Tech firms market work-life balance, startup culture at Discover TechNata job fair

Discover TechNata
(Photo by Rebecca Atkinson)

As the man in charge of hiring at a fast-growing tech firm, Ian Durant knows your talent pool can never be too deep.

Which is what made last week’s Discover TechNata event at Kanata’s Brookstreet Hotel all the more important to Durant, the people operations leader at You.i TV. The Kanata firm, which produces software that makes it easier for users to interact with devices from TVs to tablets, used the event to scout out potential new recruits and network with other companies facing similar HR issues.

More than 70 exhibitors, big and small, gathered to display their latest technology and showcase themselves to potential employees last Wednesday at the annual event sponsored by the Kanata North Business Association. Among the nearly 2,000 attendees were a couple from Brazil seeking work in Canada, a high school entrepreneur and many others of diverse backgrounds and demographics.

Now, more than ever, Durant says, the tech industry is seeing “different generations clashing together that want completely different things.”

Employees’ expectations vary depending on their stage in life, he explains, with younger recruits often tending to value vacation time and work-life balance over salary. As a result, Durant holds quarterly meetings with department company leaders who’ve met with their employees to determine what’s important to them.

You.i TV now employs about 170 people. Durant says the company is constantly eyeing ways to make its workers feel like they’re part of something bigger while striving to ensure employees have access to the latest technology as well as perks such as exercise sessions and haircuts during lunch hour.

Meanwhile, Kanata-based telecom giant Mitel was aiming to boost awareness among a generation of younger workers who might never have heard of the company despite its rich history. James Renaud, an engineer at Mitel, says the company has been around for so long – 45 years, to be precise – that it often flies under the radar for new grads, a challenge it’s working hard to overcome.

“We’re not one of the new startups,” he says, “but we’re doing new startup things within our ecosystem.”

Renaud says the firm is aiming to sell recent grads on the chance to do challenging, groundbreaking work at a company that doesn’t have to worry about where it will find its next round of funding or how it will make its voice heard in a highly competitive tech ecosystem. This is appealing to many new recruits, he says.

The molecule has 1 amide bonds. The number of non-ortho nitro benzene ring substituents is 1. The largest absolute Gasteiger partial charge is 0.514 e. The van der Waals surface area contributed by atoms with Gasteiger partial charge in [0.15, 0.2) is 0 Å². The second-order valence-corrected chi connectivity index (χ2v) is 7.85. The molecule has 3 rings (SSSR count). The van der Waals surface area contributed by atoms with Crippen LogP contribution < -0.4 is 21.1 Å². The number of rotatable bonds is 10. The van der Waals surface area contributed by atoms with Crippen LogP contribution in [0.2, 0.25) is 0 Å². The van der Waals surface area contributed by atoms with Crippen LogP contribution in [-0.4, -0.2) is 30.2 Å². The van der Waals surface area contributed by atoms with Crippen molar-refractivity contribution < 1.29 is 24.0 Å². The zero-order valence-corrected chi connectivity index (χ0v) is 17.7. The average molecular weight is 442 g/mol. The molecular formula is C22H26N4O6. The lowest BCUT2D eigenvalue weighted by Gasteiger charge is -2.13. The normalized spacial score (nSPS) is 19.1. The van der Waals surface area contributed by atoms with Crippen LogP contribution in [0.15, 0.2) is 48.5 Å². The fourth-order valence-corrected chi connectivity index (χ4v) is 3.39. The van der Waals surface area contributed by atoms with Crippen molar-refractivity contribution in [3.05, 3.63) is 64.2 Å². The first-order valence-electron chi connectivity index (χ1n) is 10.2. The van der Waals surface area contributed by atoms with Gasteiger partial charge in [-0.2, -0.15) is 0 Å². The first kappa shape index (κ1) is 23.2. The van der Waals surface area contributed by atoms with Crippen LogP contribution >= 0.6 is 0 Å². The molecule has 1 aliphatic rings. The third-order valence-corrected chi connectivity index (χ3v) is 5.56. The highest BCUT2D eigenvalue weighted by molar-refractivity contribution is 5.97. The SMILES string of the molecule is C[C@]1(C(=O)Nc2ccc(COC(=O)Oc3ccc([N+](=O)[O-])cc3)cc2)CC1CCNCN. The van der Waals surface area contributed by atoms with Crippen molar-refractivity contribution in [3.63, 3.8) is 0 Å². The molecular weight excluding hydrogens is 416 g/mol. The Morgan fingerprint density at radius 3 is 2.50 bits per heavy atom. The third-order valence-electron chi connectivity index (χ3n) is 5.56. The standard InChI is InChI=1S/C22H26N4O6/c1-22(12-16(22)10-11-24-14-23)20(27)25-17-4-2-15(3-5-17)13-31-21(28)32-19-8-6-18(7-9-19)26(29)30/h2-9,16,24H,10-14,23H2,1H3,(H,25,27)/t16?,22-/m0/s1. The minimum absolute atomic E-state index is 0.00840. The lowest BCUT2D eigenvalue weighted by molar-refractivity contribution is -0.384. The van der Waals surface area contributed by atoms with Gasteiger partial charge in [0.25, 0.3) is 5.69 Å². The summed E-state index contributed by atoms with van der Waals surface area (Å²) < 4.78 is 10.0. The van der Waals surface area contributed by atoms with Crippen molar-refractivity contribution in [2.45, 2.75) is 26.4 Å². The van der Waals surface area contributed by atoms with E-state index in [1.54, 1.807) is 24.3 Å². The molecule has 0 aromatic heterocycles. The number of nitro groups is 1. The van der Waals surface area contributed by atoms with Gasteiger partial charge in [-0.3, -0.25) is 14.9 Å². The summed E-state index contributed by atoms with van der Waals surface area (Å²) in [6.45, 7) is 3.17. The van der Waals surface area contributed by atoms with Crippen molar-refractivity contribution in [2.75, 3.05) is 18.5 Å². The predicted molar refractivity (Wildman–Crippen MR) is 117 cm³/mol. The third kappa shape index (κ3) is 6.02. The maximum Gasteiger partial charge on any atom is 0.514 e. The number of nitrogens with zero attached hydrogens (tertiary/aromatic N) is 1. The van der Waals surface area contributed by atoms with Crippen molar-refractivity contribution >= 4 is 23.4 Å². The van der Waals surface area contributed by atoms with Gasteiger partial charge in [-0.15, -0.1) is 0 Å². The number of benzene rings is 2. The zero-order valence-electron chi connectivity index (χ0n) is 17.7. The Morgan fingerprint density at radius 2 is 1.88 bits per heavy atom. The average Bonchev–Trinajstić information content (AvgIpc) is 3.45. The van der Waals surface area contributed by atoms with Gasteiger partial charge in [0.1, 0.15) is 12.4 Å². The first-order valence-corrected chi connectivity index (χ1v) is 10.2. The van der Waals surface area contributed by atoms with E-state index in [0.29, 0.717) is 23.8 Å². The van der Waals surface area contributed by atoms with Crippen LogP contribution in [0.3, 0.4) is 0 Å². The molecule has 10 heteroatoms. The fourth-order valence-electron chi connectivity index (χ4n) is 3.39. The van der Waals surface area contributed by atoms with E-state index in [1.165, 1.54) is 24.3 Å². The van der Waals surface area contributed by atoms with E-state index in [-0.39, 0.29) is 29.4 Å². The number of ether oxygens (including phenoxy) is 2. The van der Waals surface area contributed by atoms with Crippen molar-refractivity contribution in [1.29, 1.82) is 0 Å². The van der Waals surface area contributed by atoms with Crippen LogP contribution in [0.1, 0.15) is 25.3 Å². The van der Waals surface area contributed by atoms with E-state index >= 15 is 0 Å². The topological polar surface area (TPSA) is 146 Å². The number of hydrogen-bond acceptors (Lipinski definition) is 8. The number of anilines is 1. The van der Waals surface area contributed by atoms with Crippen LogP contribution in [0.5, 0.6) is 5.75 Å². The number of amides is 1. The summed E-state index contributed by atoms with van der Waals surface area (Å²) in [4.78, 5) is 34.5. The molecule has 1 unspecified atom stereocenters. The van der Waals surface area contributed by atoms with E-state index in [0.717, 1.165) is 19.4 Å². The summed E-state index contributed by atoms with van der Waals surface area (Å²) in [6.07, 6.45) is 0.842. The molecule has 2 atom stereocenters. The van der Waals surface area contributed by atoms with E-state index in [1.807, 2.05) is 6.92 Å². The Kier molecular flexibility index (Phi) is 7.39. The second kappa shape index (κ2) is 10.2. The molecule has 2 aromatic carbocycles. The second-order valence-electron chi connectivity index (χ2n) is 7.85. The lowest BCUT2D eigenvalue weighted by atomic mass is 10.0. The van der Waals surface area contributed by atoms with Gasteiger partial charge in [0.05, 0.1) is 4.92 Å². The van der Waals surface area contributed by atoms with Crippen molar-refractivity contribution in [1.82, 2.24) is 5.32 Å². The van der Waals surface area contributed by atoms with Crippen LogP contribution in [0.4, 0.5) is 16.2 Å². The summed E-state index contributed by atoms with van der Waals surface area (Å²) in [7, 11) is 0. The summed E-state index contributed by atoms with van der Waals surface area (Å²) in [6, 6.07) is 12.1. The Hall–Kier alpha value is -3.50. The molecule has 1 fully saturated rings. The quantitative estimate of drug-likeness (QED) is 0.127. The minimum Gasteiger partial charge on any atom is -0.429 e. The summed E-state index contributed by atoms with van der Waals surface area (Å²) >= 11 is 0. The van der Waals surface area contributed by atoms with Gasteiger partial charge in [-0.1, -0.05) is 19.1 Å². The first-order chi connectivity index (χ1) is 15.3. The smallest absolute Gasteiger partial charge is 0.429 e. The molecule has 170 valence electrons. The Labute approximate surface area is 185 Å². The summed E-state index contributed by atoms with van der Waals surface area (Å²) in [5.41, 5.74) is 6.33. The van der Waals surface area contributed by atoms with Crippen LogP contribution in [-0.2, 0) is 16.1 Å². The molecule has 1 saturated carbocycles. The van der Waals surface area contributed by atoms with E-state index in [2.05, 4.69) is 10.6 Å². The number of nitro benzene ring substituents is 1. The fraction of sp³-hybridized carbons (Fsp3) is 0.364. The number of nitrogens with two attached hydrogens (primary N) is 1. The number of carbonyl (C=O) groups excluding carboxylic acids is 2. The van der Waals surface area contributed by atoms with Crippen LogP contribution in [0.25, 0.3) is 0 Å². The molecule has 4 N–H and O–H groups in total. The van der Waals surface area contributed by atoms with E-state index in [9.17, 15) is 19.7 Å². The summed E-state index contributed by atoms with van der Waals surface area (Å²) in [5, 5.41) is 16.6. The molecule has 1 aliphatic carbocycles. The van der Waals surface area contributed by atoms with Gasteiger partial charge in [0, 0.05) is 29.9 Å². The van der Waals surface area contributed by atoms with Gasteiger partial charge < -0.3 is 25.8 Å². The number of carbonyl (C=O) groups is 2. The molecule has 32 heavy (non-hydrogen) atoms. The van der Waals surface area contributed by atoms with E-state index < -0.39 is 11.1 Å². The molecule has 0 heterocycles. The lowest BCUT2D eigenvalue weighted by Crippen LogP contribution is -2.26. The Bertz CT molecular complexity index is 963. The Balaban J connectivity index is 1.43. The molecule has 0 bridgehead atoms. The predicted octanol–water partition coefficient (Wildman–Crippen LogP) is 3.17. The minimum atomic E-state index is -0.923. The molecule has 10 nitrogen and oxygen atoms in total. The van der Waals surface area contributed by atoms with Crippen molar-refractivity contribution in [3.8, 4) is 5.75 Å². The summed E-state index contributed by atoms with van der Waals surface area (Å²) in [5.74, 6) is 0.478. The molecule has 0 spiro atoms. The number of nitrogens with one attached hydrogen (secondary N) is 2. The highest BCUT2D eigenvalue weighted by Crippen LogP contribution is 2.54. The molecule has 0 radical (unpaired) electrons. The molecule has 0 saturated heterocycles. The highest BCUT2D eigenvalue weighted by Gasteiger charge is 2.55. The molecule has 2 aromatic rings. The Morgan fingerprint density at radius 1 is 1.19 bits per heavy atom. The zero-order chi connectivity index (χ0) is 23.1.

Discover TechNata was also a networking platform for one-man startup Voxxlr.

Founder Jochen Stier has been working on his product, which scans and captures 3D structures for processing and visualizing, for two years. It is now being used around the world by clients such as construction companies doing renovations or remodelling.

Stier explains that workers can go onsite, take photos of their projects, then leave and not have to continuously revisit the site, instead working off of the scans. Voxxlr, says Stier, “has the advantage that once you upload it, you can share it over different geographic locations.”

Stier, who’s still developing his product and figuring out his market niche, says he isn’t quite ready yet to seek investment capital to scale up. Still, he went to TechNata to network with people who are potentially interested in joining his company one day.

Deborah Lovegrove, marketing and events lead for the Kanata North Business Association, says the event is another way for local technology companies to enhance their profile among students and recent grads. She says more and more firms are realizing they need to work more closely with local universities to show the next generation of tech workers what kinds of opportunities are available to them.

Overall, Lovegrove says, “business is booming” in Kanata North, which is home to more than 500 firms.

“Companies are not only starting here, they’re staying here,” she says. “There’s a reason for it. They must love it.”